How much will it cost? No idea. We'll start off with a team of designers who will produce a pie-in-the-sky design which is utterly impractical - and then they'll leave. After that we'll get tenders from suppliers who will lie about the cost and capabilities of their products. Once we get the development team up and running, their people will be continually churned so we'll have to spend half our time (at full commercial rates) re-training new people who will that make all the same mistakes their predecessors made. Once we get to integration, none of the documentation will be ready as the management will have focussed efforts on delivering modules - as that's what their bonuses depend on. That means the first two attempts won't work, so we'll have to re-do most of the coding from scratch. Once the product is implemented, it'll turn out that none of the interfacing, legacy, systems will be able to talk to it - so there'll be massive re-writes of those needed. And by the time it's all finished, there will be a COTS version available from all those programmers we trained up, which will cost 1/10th the price and work right out of the shrinkwrap.
However. No-one in their right mind would ever come clean on the true costs, time, change and problems that a project will inevitably entail. If they did no-one but a madman would ever sign off on anything. So in order to get a project off the ground, everyone lies in the project proposal. Since both sides know they're lying, the signer-offers assume it'll cost twice as much and take twice as long as anyone says. Both sides also know that by the time IT hits the fan, they will have all moved on and it'll be some other poor schmuck's problem to explain the overruns and problems. This is the long standing tradition in IT, construction, defence, space exploration, and pretty much everything that involves doing stuff for the first time. So long as all parties play along, everyone's happy - including the barrel-scraping shock-hack tabloids who later get to dish the dirt on all the port, corruption, profiteering and incompetence in government and industry projects.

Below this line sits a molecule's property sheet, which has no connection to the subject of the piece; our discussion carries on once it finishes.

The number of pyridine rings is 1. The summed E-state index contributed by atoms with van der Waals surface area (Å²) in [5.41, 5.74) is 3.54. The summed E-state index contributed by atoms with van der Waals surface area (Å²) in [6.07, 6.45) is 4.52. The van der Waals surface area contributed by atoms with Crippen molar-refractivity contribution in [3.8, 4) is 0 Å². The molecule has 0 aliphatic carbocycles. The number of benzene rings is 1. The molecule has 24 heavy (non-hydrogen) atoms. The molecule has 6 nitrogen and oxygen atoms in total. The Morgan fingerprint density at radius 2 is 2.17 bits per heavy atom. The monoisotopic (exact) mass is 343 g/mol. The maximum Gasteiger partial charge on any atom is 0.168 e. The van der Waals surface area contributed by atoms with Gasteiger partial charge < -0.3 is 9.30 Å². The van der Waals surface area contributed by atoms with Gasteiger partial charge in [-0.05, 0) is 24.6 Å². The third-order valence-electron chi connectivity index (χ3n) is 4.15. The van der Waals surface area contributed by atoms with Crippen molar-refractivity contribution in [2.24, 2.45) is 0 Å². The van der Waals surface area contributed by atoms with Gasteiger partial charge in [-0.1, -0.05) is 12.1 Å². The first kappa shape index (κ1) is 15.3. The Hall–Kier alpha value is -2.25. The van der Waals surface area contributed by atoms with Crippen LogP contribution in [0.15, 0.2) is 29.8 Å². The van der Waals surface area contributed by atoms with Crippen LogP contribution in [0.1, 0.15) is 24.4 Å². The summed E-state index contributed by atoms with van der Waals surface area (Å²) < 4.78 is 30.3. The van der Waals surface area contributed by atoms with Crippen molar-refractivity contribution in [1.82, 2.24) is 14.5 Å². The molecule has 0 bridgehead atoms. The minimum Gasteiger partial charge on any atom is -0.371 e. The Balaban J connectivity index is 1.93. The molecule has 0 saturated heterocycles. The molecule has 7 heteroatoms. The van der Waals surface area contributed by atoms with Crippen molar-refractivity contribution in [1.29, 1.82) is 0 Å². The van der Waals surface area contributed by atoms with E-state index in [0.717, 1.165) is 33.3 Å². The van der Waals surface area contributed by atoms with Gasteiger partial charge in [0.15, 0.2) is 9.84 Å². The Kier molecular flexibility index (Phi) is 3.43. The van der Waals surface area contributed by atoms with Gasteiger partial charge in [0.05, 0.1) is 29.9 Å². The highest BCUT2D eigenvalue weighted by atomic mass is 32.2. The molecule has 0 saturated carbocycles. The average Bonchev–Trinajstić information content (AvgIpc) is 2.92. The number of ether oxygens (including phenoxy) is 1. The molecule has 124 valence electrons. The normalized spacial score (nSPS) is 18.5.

You missed one thing
The inevitable political trick of adding more scope to justify the increased cost to ensure we are caught in a loop of:
Needing more money > Offering additional scope > This causes further delay/cost > Need more money
Otherwise Kudos, it was like being at work
Lack of overall knowledge
It's not just the project manager that matters, often the higher management will decide to go a particular route based on a lack of knowledge, for instance many such decisions are made between managers and salesmen on the golf course without any consultation with the people who would actually have to use the system, implement it or are familiar with the existing systems it would be replacing or integrating with. Quite often a project manager, even a good one, will simply be lumped with an unrealistic task and told to get on with it.